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The impact of wildlife hunting prohibition on the rural livelihoods of local communities in Ngamiland and Chobe District Areas, Botswana

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Originally published in Cogent Social Sciences.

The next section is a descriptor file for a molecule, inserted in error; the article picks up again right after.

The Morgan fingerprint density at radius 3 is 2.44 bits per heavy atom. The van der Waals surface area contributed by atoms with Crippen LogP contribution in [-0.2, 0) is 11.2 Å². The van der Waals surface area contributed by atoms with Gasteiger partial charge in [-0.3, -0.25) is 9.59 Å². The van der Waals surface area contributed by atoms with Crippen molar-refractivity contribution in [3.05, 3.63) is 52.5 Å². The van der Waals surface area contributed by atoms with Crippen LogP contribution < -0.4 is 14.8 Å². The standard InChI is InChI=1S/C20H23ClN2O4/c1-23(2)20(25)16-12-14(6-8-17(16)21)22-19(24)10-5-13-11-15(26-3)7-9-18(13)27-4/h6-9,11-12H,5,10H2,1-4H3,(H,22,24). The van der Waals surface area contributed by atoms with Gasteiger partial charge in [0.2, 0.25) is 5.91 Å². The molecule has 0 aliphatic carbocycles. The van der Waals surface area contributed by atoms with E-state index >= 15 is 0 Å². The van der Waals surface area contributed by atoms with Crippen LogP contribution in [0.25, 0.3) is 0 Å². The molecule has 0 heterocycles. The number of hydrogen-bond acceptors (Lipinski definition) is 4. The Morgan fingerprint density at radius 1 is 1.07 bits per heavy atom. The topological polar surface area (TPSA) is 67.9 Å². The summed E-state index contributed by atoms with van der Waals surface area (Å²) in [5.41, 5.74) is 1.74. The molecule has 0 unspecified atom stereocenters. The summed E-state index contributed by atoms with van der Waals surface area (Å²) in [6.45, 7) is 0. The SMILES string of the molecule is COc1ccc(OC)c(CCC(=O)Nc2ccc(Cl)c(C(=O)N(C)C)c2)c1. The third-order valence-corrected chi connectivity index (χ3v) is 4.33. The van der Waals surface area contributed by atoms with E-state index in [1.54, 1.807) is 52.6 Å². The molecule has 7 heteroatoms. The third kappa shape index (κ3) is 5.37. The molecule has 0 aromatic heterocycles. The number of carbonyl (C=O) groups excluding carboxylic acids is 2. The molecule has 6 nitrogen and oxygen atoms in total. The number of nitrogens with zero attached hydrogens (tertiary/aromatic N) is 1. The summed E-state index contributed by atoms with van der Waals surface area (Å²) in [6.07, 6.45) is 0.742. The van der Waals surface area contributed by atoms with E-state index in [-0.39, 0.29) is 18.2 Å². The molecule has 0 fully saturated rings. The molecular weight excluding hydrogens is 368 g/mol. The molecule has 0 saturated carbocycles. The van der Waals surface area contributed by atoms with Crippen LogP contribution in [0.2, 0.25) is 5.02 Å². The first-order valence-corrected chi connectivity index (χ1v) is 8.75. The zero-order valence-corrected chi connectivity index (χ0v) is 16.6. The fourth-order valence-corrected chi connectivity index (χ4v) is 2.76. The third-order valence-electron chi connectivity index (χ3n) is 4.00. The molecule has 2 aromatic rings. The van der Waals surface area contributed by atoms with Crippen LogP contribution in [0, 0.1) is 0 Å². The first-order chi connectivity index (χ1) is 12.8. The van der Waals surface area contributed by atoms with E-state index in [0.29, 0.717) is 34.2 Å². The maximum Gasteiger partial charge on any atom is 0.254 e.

Abstract: The community-based natural resources management (CBNRM) pro- gramme in Botswana was developed to facilitate a partnership between local communities and government for the conservation of natural resources whilst giving local communities usufruct rights to natural resources. This study sought to establish the impact of the wildlife hunting prohibition on the livelihoods of rural communities. Data for this study was obtained through a cross-sectional survey. The findings of the study suggest that the wildlife hunting prohibition which was introduced in 2014 impacted on the livelihoods of rural communities in areas such as employment and income from community-based organisations (CBOs). Prior to 2014, CBOs had found themselves in a rentier-ship status without any direct parti- cipation in the operation and management of hunting safaris. The wildlife hunting prohibition, however, did not void existing leases such as leases for hotels and lodges or other natural resource uses such as gathering veldt products. Since its inception, the implementation of the CBNRM programme had been largely focused on the utilisation of wildlife resources with the result that wildlife hunting had generated revenues quickly and easily for local communities. This paper argues that the removal of the wildlife hunting prohibition should be considered for wildlife species noted for causing damage and/or whose population has shown an increase such as elephant and buffalo. The loss incurred by rural communities from the damage caused to property and crops by wildlife militates against the perceived earlier successes of the CBNRM programme in wildlife conservation and poverty reduction.

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